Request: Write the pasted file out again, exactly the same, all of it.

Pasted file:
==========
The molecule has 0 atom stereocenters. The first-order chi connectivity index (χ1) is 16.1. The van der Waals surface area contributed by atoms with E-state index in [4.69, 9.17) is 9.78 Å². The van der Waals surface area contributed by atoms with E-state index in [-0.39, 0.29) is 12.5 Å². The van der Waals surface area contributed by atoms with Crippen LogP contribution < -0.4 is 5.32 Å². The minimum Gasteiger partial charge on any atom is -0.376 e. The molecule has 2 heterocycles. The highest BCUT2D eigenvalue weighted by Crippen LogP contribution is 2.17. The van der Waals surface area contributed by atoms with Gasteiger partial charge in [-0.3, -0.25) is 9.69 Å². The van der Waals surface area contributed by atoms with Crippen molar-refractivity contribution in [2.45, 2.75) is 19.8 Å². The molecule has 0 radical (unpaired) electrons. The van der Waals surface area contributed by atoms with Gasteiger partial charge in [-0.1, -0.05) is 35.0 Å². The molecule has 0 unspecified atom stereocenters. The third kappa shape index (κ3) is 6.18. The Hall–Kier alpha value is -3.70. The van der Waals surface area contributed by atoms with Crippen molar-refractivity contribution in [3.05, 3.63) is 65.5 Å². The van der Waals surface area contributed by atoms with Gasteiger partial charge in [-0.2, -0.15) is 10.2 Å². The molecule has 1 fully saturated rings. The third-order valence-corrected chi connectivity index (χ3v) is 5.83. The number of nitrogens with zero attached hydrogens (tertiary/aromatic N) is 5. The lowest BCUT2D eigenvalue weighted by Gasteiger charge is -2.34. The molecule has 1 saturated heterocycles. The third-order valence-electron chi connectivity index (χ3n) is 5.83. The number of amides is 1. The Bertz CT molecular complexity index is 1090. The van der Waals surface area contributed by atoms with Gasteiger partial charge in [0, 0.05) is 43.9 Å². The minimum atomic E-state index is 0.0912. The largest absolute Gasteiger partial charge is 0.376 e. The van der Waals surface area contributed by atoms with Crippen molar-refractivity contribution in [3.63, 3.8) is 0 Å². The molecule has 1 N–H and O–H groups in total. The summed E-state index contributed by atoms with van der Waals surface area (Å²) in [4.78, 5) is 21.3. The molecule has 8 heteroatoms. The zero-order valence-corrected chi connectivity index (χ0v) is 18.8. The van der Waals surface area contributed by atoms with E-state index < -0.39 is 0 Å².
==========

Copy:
The molecule has 0 atom stereocenters. The first-order chi connectivity index (χ1) is 16.1. The van der Waals surface area contributed by atoms with E-state index in [4.69, 9.17) is 9.78 Å². The van der Waals surface area contributed by atoms with E-state index in [-0.39, 0.29) is 12.5 Å². The van der Waals surface area contributed by atoms with Crippen LogP contribution < -0.4 is 5.32 Å². The minimum Gasteiger partial charge on any atom is -0.376 e. The molecule has 2 heterocycles. The highest BCUT2D eigenvalue weighted by Crippen LogP contribution is 2.17. The van der Waals surface area contributed by atoms with Gasteiger partial charge in [-0.3, -0.25) is 9.69 Å². The van der Waals surface area contributed by atoms with Crippen molar-refractivity contribution in [2.45, 2.75) is 19.8 Å². The molecule has 0 radical (unpaired) electrons. The van der Waals surface area contributed by atoms with Gasteiger partial charge in [-0.1, -0.05) is 35.0 Å². The molecule has 0 unspecified atom stereocenters. The third kappa shape index (κ3) is 6.18. The Hall–Kier alpha value is -3.70. The van der Waals surface area contributed by atoms with Crippen molar-refractivity contribution in [3.05, 3.63) is 65.5 Å². The van der Waals surface area contributed by atoms with Gasteiger partial charge in [-0.2, -0.15) is 10.2 Å². The molecule has 1 fully saturated rings. The third-order valence-corrected chi connectivity index (χ3v) is 5.83. The number of nitrogens with zero attached hydrogens (tertiary/aromatic N) is 5. The lowest BCUT2D eigenvalue weighted by Gasteiger charge is -2.34. The molecule has 1 saturated heterocycles. The third-order valence-electron chi connectivity index (χ3n) is 5.83. The number of amides is 1. The Bertz CT molecular complexity index is 1090. The van der Waals surface area contributed by atoms with Gasteiger partial charge in [0, 0.05) is 43.9 Å². The minimum atomic E-state index is 0.0912. The largest absolute Gasteiger partial charge is 0.376 e. The van der Waals surface area contributed by atoms with Crippen molar-refractivity contribution in [3.63, 3.8) is 0 Å². The molecule has 1 N–H and O–H groups in total. The summed E-state index contributed by atoms with van der Waals surface area (Å²) in [4.78, 5) is 21.3. The molecule has 8 heteroatoms. The zero-order valence-corrected chi connectivity index (χ0v) is 18.8. The van der Waals surface area contributed by atoms with E-state index < -0.39 is 0 Å².